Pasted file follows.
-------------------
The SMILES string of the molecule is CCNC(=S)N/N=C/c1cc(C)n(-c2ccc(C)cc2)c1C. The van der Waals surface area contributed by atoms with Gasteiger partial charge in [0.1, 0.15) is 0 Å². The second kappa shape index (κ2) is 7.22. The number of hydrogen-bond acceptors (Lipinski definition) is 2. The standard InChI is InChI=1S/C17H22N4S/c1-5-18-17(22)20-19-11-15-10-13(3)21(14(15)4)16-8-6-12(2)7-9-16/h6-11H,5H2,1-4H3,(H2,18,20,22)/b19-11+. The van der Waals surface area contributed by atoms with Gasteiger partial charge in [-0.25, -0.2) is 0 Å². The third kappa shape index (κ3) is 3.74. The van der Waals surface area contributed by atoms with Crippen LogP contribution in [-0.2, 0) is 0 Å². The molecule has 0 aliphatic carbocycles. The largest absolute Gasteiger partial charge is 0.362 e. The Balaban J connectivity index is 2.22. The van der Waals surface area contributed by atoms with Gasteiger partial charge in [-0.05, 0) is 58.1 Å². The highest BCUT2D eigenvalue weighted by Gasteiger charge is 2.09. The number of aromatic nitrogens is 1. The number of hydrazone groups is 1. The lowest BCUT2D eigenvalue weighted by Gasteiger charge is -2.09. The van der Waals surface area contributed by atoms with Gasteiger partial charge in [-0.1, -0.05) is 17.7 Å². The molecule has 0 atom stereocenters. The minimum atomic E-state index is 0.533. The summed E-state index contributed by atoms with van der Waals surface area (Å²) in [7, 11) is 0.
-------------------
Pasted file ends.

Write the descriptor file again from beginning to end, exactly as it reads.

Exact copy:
The SMILES string of the molecule is CCNC(=S)N/N=C/c1cc(C)n(-c2ccc(C)cc2)c1C. The van der Waals surface area contributed by atoms with Gasteiger partial charge in [0.1, 0.15) is 0 Å². The second kappa shape index (κ2) is 7.22. The number of hydrogen-bond acceptors (Lipinski definition) is 2. The standard InChI is InChI=1S/C17H22N4S/c1-5-18-17(22)20-19-11-15-10-13(3)21(14(15)4)16-8-6-12(2)7-9-16/h6-11H,5H2,1-4H3,(H2,18,20,22)/b19-11+. The van der Waals surface area contributed by atoms with Gasteiger partial charge in [-0.25, -0.2) is 0 Å². The third kappa shape index (κ3) is 3.74. The van der Waals surface area contributed by atoms with Crippen LogP contribution in [-0.2, 0) is 0 Å². The molecule has 0 aliphatic carbocycles. The largest absolute Gasteiger partial charge is 0.362 e. The Balaban J connectivity index is 2.22. The van der Waals surface area contributed by atoms with Gasteiger partial charge in [-0.05, 0) is 58.1 Å². The highest BCUT2D eigenvalue weighted by Gasteiger charge is 2.09. The number of aromatic nitrogens is 1. The number of hydrazone groups is 1. The lowest BCUT2D eigenvalue weighted by Gasteiger charge is -2.09. The van der Waals surface area contributed by atoms with Gasteiger partial charge in [-0.1, -0.05) is 17.7 Å². The molecule has 0 atom stereocenters. The minimum atomic E-state index is 0.533. The summed E-state index contributed by atoms with van der Waals surface area (Å²) in [7, 11) is 0.